- Symbolism & Style
- Quotes Explained
- Essay Topics
- Essay Samples
- Questions & Answers
- F. Scott Fitzgerald’s Biography
- Chicago (N-B)
- Chicago (A-D)
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IvyPanda . "88 Perfect Essay Topics on The Great Gatsby." August 13, 2023. https://ivypanda.com/lit/the-great-gatsby-study-guide/perfect-essay-topics/.
IvyPanda . 2023. "88 Perfect Essay Topics on The Great Gatsby." August 13, 2023. https://ivypanda.com/lit/the-great-gatsby-study-guide/perfect-essay-topics/.
IvyPanda . (2023) '88 Perfect Essay Topics on The Great Gatsby'. 13 August.
Great Gatsby Chapter 4 Summary
The Great Gatsby chapter 4 essay How does Fitzgerald tell the story in Chapter 4? Throughout the chapter Fitzgerald uses a variety of different disciplines to tell the story of Gatsby, Nick and the other characters. In chapter 4, Fitzgerald uses narrative voice to portray Gatsby’s mysterious nature. Gatsby’s description of his background to Nick is a daunting puzzle—though he rattles off a seemingly far-fetched account of his grand upbringing and heroic exploits, he produces what appears to be proof of his story.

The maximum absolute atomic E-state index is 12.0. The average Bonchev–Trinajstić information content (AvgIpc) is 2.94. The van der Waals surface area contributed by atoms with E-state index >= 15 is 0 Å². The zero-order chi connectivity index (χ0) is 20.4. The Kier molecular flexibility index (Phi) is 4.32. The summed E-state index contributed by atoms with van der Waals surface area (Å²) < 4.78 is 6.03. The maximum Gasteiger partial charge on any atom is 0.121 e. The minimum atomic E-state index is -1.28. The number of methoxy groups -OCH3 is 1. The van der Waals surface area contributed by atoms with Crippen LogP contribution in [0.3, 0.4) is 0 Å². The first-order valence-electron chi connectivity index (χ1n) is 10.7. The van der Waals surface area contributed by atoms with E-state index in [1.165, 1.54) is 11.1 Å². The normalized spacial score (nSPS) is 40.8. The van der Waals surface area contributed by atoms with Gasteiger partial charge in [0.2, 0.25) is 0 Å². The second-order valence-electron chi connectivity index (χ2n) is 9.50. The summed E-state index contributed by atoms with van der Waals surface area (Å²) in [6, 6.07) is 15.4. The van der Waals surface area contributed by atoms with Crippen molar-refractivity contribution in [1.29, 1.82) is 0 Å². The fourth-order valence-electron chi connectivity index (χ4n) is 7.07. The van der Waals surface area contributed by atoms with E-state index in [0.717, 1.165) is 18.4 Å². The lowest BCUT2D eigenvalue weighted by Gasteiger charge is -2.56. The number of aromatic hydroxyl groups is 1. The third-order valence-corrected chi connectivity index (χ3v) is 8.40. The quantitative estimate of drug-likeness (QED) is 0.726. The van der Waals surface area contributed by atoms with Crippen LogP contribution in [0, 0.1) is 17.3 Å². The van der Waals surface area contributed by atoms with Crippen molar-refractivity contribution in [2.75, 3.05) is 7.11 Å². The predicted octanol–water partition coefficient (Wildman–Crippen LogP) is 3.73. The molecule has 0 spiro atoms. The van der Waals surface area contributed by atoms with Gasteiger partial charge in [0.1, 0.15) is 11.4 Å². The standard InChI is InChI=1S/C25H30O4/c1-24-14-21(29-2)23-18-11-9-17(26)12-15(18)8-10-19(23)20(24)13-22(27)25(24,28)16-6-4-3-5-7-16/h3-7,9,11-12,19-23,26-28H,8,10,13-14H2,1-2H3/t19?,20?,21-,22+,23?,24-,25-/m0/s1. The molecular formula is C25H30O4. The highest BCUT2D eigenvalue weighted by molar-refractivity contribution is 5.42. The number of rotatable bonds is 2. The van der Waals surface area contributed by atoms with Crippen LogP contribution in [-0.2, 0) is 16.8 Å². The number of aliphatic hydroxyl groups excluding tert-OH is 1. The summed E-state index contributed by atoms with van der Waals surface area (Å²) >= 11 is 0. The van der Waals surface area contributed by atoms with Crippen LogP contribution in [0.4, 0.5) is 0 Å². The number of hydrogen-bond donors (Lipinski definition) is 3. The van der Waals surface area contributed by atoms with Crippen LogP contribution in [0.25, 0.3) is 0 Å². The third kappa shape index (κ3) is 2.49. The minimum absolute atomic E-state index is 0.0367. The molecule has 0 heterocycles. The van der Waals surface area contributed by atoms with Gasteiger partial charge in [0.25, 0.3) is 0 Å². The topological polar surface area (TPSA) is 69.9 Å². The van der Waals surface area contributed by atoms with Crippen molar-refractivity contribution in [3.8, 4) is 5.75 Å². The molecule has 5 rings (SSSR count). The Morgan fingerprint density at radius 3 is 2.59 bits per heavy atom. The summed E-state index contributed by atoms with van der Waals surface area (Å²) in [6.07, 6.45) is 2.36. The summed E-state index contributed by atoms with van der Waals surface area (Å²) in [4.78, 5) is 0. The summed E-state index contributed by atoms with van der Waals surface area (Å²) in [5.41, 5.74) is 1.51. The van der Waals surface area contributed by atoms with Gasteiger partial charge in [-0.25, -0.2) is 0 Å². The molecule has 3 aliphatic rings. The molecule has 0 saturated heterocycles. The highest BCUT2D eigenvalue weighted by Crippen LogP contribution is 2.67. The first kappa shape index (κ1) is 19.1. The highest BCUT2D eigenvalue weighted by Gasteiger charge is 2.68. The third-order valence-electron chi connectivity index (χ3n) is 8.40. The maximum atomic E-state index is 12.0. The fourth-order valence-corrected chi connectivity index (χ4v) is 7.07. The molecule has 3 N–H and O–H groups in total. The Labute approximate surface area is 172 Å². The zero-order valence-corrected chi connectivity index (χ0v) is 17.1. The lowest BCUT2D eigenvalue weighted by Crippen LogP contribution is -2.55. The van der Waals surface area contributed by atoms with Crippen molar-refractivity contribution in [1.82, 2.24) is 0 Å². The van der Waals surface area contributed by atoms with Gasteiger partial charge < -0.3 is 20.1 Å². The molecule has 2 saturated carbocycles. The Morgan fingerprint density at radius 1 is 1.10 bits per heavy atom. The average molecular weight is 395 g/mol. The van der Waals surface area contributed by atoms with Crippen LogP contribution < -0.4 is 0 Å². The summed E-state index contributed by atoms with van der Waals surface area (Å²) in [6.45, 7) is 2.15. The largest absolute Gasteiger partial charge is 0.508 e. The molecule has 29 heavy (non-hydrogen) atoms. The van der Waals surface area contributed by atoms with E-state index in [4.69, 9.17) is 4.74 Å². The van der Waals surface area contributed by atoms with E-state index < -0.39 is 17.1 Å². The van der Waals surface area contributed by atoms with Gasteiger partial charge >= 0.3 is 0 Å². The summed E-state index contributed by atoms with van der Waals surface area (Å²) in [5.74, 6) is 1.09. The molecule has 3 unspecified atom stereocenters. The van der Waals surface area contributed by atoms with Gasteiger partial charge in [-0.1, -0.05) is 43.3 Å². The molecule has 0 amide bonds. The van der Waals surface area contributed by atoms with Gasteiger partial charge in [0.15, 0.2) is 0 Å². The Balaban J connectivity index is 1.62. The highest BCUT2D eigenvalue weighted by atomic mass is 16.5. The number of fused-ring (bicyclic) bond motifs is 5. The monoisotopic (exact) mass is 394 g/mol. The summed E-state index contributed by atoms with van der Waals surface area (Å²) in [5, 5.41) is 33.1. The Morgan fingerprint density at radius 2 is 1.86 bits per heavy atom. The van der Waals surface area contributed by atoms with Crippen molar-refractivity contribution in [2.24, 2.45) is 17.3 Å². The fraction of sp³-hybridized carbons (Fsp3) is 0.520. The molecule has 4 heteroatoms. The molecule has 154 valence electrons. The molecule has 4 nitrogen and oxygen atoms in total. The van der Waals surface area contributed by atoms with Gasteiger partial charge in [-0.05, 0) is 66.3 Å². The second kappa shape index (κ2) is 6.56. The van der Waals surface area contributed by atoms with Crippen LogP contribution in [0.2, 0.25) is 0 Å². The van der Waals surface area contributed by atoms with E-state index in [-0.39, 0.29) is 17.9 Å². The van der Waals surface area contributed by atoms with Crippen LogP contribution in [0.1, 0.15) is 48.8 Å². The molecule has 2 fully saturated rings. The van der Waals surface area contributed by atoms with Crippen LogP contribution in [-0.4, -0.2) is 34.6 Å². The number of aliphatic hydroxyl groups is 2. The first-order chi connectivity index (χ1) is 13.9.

Nick finds Gatsby’s story “threadbare” at first, but he eventually accepts at least part of it when he sees the photograph and the medal,
“He reached into his pocket, and a piece of metal, slung on a piece of ribbon, fell into my palm” – F. Scott Fitzgerald, The Great Gatsby Chapter
Nick also expresses his surprise at the validity in Gatsby’s story ‘to my astonishment the thing had an authentic look’ Fitzgerald has cleverly used symbolism to portray how Gatsby has to act in everyday life.
Gatsby and Nick travel through the Valley of Ashes at ‘great speed’, symbolizing Gatsby’s reluctance to be left in the middle, to not be on top in the wealthy part of New York anymore, as last time he was left he lost Daisy. They are stopped by police officers, who when shown a card by Gatsby leaves them alone, ‘Sorry Mr. Gatsby sir’ this shows the height of materialism and how the rich can easily manipulate the law due to their wealth. Fitzgerald uses this to introduce another discipline, Themes, through corruption.